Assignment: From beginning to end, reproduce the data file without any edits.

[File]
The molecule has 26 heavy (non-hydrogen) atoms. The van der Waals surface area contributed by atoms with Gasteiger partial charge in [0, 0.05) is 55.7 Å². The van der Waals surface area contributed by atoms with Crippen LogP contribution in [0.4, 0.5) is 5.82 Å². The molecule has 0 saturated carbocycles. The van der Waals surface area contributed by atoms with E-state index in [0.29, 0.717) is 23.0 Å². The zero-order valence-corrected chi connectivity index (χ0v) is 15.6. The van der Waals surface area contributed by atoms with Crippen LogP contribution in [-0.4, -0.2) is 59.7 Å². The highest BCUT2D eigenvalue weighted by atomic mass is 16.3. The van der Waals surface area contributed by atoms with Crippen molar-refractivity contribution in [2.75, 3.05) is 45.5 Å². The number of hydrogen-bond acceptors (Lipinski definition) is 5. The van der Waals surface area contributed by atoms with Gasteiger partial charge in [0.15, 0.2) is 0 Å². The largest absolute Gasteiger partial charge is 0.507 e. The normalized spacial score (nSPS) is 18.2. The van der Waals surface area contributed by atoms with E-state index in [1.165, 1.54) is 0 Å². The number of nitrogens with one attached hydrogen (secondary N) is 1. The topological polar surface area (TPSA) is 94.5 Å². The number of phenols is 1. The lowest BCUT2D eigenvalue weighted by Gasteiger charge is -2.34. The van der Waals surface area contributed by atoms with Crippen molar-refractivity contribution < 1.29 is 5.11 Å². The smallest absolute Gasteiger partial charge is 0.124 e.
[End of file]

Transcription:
The molecule has 26 heavy (non-hydrogen) atoms. The van der Waals surface area contributed by atoms with Gasteiger partial charge in [0, 0.05) is 55.7 Å². The van der Waals surface area contributed by atoms with Crippen LogP contribution in [0.4, 0.5) is 5.82 Å². The molecule has 0 saturated carbocycles. The van der Waals surface area contributed by atoms with E-state index in [0.29, 0.717) is 23.0 Å². The zero-order valence-corrected chi connectivity index (χ0v) is 15.6. The van der Waals surface area contributed by atoms with Crippen LogP contribution in [-0.4, -0.2) is 59.7 Å². The highest BCUT2D eigenvalue weighted by atomic mass is 16.3. The van der Waals surface area contributed by atoms with Crippen molar-refractivity contribution in [2.75, 3.05) is 45.5 Å². The number of hydrogen-bond acceptors (Lipinski definition) is 5. The van der Waals surface area contributed by atoms with Gasteiger partial charge in [0.15, 0.2) is 0 Å². The largest absolute Gasteiger partial charge is 0.507 e. The normalized spacial score (nSPS) is 18.2. The van der Waals surface area contributed by atoms with E-state index in [1.165, 1.54) is 0 Å². The number of nitrogens with one attached hydrogen (secondary N) is 1. The topological polar surface area (TPSA) is 94.5 Å². The number of phenols is 1. The lowest BCUT2D eigenvalue weighted by Gasteiger charge is -2.34. The van der Waals surface area contributed by atoms with Crippen molar-refractivity contribution < 1.29 is 5.11 Å². The smallest absolute Gasteiger partial charge is 0.124 e.